Recently there has been a massive increase in mental health problems in very young children, including eating disorders and self harming. There has been a great deal of research into wellbeing and mindfulness and as parents and carers it is our responsibility to make sure our children develop high levels of self-esteem, confidence and a general feeling of wellbeing from birth.


Emotional development begins in infancy and continues into adulthood. The first emotions that can be recognised in babies include joy, anger, sadness and fear. Later, as children begin to develop a sense of self, more complex emotions like shyness, surprise, elation, embarrassment, shame, guilt, pride and empathy emerge.

Very young children’s emotions are mainly made up of physical reactions (eg heart racing, butterflies in stomach) and behaviours. As they grow, children develop the ability to recognise feelings. Their emotions are also increasingly influenced by their thinking. They become more aware of their own feelings and better able to recognise and understand other people’s. 

Primary school children are still learning to identify emotions, to understand why they happen and how to manage them appropriately. As children develop, the things that provoke their emotional responses change, as do the strategies they use to manage them.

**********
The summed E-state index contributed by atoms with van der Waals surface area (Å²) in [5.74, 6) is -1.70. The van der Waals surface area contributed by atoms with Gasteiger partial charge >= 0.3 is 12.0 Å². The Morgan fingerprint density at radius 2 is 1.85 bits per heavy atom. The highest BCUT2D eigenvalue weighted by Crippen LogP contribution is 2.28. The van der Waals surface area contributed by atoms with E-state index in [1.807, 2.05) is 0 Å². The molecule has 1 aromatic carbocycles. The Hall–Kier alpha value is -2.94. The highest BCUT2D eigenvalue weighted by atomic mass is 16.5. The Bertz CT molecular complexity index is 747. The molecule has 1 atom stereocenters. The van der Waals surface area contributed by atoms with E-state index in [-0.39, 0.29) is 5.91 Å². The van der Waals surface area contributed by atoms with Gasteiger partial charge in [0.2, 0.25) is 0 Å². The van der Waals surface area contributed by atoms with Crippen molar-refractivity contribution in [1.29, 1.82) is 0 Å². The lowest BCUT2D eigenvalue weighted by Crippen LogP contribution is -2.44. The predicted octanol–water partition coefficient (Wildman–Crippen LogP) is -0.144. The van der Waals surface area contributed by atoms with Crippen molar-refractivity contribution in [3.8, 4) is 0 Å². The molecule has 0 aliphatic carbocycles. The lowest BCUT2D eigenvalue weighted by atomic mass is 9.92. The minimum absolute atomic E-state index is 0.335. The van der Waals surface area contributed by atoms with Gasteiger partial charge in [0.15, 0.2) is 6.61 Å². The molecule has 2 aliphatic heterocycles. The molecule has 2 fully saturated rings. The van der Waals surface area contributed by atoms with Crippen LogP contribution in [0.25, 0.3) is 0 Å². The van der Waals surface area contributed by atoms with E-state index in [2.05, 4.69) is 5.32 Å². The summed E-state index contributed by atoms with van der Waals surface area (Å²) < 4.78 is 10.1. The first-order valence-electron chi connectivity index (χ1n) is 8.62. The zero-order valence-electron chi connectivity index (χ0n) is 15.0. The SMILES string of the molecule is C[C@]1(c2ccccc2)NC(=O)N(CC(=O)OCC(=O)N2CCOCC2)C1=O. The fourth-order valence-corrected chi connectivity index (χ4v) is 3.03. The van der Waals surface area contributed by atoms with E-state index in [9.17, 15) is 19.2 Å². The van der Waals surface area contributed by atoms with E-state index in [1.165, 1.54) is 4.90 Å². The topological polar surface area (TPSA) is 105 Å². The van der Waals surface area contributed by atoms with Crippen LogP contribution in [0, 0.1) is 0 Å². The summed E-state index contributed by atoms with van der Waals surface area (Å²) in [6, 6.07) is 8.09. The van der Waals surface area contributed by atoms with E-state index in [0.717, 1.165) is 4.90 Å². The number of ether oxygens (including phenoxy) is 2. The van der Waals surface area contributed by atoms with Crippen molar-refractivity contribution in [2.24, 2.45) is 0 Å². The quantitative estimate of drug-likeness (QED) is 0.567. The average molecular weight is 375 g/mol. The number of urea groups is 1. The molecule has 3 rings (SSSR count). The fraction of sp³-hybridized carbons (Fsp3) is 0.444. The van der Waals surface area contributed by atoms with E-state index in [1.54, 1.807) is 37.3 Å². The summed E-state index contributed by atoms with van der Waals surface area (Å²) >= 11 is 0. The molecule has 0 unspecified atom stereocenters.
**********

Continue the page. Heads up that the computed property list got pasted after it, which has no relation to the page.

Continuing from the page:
Spiritual Growth is of great importance to everyone.  Spiritual Growth is the basis for a better and more harmonious life, a life free of tension, fear and anxiety.  It helps us to learn not to let circumstances influence our inner being and state of mind.

Spiritual growth is not a means of escaping from responsibility, behaving strangely and becoming an impractical person.  It is a method of growing and becoming a stronger, happier and more responsible person.

Creative Learning

Creativity is intrinsic to effective learning. The children are given the freedom to choose what they want to do and explore their own ideas for a significant part of the day. Domestic play, spontaneous play, stories and music all play a key part in the children’s creative development. Art and craft activities include painting, collage, drawing and sculpture. We would also like to point out that everything your child brings home should be praised however unrecognisable it appears. We will not be perfecting your child’s efforts when they are not looking! 

Planning & Curriculum